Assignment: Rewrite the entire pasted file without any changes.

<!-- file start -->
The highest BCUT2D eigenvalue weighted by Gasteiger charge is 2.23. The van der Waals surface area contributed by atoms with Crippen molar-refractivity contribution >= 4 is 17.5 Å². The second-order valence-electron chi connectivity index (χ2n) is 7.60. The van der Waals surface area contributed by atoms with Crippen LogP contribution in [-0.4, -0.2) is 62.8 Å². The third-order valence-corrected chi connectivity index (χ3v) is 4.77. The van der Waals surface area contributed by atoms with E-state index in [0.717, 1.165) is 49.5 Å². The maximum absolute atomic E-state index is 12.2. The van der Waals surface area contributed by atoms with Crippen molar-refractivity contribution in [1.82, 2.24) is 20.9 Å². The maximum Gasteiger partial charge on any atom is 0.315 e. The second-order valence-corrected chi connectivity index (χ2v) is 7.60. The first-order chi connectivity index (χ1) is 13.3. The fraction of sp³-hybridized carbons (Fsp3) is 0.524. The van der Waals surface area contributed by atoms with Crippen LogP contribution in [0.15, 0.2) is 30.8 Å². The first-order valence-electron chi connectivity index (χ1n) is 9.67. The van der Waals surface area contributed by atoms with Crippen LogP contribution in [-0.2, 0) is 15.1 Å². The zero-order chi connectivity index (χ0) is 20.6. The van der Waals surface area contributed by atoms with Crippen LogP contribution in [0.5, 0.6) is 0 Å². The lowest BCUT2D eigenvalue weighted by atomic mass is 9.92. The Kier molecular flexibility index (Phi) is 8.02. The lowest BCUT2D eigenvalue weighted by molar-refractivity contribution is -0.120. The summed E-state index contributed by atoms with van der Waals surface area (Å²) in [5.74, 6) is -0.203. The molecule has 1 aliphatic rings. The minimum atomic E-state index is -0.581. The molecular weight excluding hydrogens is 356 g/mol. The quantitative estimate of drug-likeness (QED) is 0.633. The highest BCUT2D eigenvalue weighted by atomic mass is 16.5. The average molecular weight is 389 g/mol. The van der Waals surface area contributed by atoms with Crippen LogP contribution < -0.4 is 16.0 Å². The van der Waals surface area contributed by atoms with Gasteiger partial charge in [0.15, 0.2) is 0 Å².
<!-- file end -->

The highest BCUT2D eigenvalue weighted by Gasteiger charge is 2.23. The van der Waals surface area contributed by atoms with Crippen molar-refractivity contribution >= 4 is 17.5 Å². The second-order valence-electron chi connectivity index (χ2n) is 7.60. The van der Waals surface area contributed by atoms with Crippen LogP contribution in [-0.4, -0.2) is 62.8 Å². The third-order valence-corrected chi connectivity index (χ3v) is 4.77. The van der Waals surface area contributed by atoms with E-state index in [0.717, 1.165) is 49.5 Å². The maximum absolute atomic E-state index is 12.2. The van der Waals surface area contributed by atoms with Crippen molar-refractivity contribution in [1.82, 2.24) is 20.9 Å². The maximum Gasteiger partial charge on any atom is 0.315 e. The second-order valence-corrected chi connectivity index (χ2v) is 7.60. The first-order chi connectivity index (χ1) is 13.3. The fraction of sp³-hybridized carbons (Fsp3) is 0.524. The van der Waals surface area contributed by atoms with Crippen LogP contribution in [0.15, 0.2) is 30.8 Å². The first-order valence-electron chi connectivity index (χ1n) is 9.67. The van der Waals surface area contributed by atoms with Crippen LogP contribution in [-0.2, 0) is 15.1 Å². The zero-order chi connectivity index (χ0) is 20.6. The van der Waals surface area contributed by atoms with Crippen LogP contribution in [0.5, 0.6) is 0 Å². The lowest BCUT2D eigenvalue weighted by atomic mass is 9.92. The Kier molecular flexibility index (Phi) is 8.02. The lowest BCUT2D eigenvalue weighted by molar-refractivity contribution is -0.120. The summed E-state index contributed by atoms with van der Waals surface area (Å²) in [5.74, 6) is -0.203. The molecule has 1 aliphatic rings. The minimum atomic E-state index is -0.581. The molecular weight excluding hydrogens is 356 g/mol. The quantitative estimate of drug-likeness (QED) is 0.633. The highest BCUT2D eigenvalue weighted by atomic mass is 16.5. The average molecular weight is 389 g/mol. The van der Waals surface area contributed by atoms with Crippen LogP contribution < -0.4 is 16.0 Å². The van der Waals surface area contributed by atoms with Gasteiger partial charge in [0.15, 0.2) is 0 Å².